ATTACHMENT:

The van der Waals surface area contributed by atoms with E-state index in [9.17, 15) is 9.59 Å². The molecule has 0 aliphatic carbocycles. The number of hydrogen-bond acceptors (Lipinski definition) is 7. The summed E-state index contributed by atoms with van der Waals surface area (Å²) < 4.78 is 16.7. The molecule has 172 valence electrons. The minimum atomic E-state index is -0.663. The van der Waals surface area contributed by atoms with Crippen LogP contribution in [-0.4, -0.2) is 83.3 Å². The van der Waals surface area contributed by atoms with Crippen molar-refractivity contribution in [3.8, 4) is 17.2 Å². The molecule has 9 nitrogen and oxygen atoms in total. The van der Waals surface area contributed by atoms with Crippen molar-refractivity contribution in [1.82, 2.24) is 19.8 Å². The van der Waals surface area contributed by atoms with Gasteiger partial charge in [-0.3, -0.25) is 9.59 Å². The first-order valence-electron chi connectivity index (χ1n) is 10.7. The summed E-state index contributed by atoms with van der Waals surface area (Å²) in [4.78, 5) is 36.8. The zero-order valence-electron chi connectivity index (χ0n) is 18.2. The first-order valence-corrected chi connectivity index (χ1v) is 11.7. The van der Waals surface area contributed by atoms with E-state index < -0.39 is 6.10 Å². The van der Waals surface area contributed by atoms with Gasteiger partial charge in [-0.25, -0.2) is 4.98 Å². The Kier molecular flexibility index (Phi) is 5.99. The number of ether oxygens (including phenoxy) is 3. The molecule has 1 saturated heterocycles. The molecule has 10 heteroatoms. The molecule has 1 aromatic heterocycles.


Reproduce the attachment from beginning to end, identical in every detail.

The van der Waals surface area contributed by atoms with E-state index in [9.17, 15) is 9.59 Å². The molecule has 0 aliphatic carbocycles. The number of hydrogen-bond acceptors (Lipinski definition) is 7. The summed E-state index contributed by atoms with van der Waals surface area (Å²) < 4.78 is 16.7. The molecule has 172 valence electrons. The minimum atomic E-state index is -0.663. The van der Waals surface area contributed by atoms with Crippen LogP contribution in [-0.4, -0.2) is 83.3 Å². The van der Waals surface area contributed by atoms with Crippen molar-refractivity contribution in [3.8, 4) is 17.2 Å². The molecule has 9 nitrogen and oxygen atoms in total. The van der Waals surface area contributed by atoms with Crippen molar-refractivity contribution in [1.82, 2.24) is 19.8 Å². The van der Waals surface area contributed by atoms with Gasteiger partial charge in [-0.3, -0.25) is 9.59 Å². The first-order valence-electron chi connectivity index (χ1n) is 10.7. The summed E-state index contributed by atoms with van der Waals surface area (Å²) in [4.78, 5) is 36.8. The zero-order valence-electron chi connectivity index (χ0n) is 18.2. The first-order valence-corrected chi connectivity index (χ1v) is 11.7. The van der Waals surface area contributed by atoms with E-state index < -0.39 is 6.10 Å². The van der Waals surface area contributed by atoms with Gasteiger partial charge in [-0.25, -0.2) is 4.98 Å². The Kier molecular flexibility index (Phi) is 5.99. The number of ether oxygens (including phenoxy) is 3. The molecule has 1 saturated heterocycles. The molecule has 10 heteroatoms. The molecule has 1 aromatic heterocycles.